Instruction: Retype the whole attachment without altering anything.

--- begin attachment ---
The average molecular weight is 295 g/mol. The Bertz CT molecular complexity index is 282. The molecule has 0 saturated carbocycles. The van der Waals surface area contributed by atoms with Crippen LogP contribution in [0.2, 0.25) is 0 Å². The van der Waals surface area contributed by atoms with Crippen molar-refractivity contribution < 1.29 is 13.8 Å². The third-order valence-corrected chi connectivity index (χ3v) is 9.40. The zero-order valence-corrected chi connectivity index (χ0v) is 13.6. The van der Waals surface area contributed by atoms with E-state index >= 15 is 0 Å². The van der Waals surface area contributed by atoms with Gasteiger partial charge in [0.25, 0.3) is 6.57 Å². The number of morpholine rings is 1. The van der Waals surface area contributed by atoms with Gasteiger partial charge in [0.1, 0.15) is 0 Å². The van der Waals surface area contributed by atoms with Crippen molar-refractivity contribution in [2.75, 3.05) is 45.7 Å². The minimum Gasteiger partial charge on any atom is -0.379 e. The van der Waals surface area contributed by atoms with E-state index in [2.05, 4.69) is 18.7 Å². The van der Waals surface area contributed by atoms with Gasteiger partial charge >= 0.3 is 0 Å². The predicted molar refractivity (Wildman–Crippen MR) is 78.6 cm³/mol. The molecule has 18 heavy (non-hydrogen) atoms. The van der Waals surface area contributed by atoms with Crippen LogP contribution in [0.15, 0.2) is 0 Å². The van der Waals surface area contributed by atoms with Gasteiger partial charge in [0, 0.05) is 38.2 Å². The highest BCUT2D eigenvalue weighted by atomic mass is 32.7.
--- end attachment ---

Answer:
The average molecular weight is 295 g/mol. The Bertz CT molecular complexity index is 282. The molecule has 0 saturated carbocycles. The van der Waals surface area contributed by atoms with Crippen LogP contribution in [0.2, 0.25) is 0 Å². The van der Waals surface area contributed by atoms with Crippen molar-refractivity contribution < 1.29 is 13.8 Å². The third-order valence-corrected chi connectivity index (χ3v) is 9.40. The zero-order valence-corrected chi connectivity index (χ0v) is 13.6. The van der Waals surface area contributed by atoms with E-state index >= 15 is 0 Å². The van der Waals surface area contributed by atoms with Gasteiger partial charge in [0.25, 0.3) is 6.57 Å². The number of morpholine rings is 1. The van der Waals surface area contributed by atoms with Gasteiger partial charge in [0.1, 0.15) is 0 Å². The van der Waals surface area contributed by atoms with Crippen molar-refractivity contribution in [2.75, 3.05) is 45.7 Å². The minimum Gasteiger partial charge on any atom is -0.379 e. The van der Waals surface area contributed by atoms with E-state index in [2.05, 4.69) is 18.7 Å². The van der Waals surface area contributed by atoms with Gasteiger partial charge >= 0.3 is 0 Å². The predicted molar refractivity (Wildman–Crippen MR) is 78.6 cm³/mol. The molecule has 18 heavy (non-hydrogen) atoms. The van der Waals surface area contributed by atoms with Crippen LogP contribution in [0.15, 0.2) is 0 Å². The van der Waals surface area contributed by atoms with Gasteiger partial charge in [0, 0.05) is 38.2 Å². The highest BCUT2D eigenvalue weighted by atomic mass is 32.7.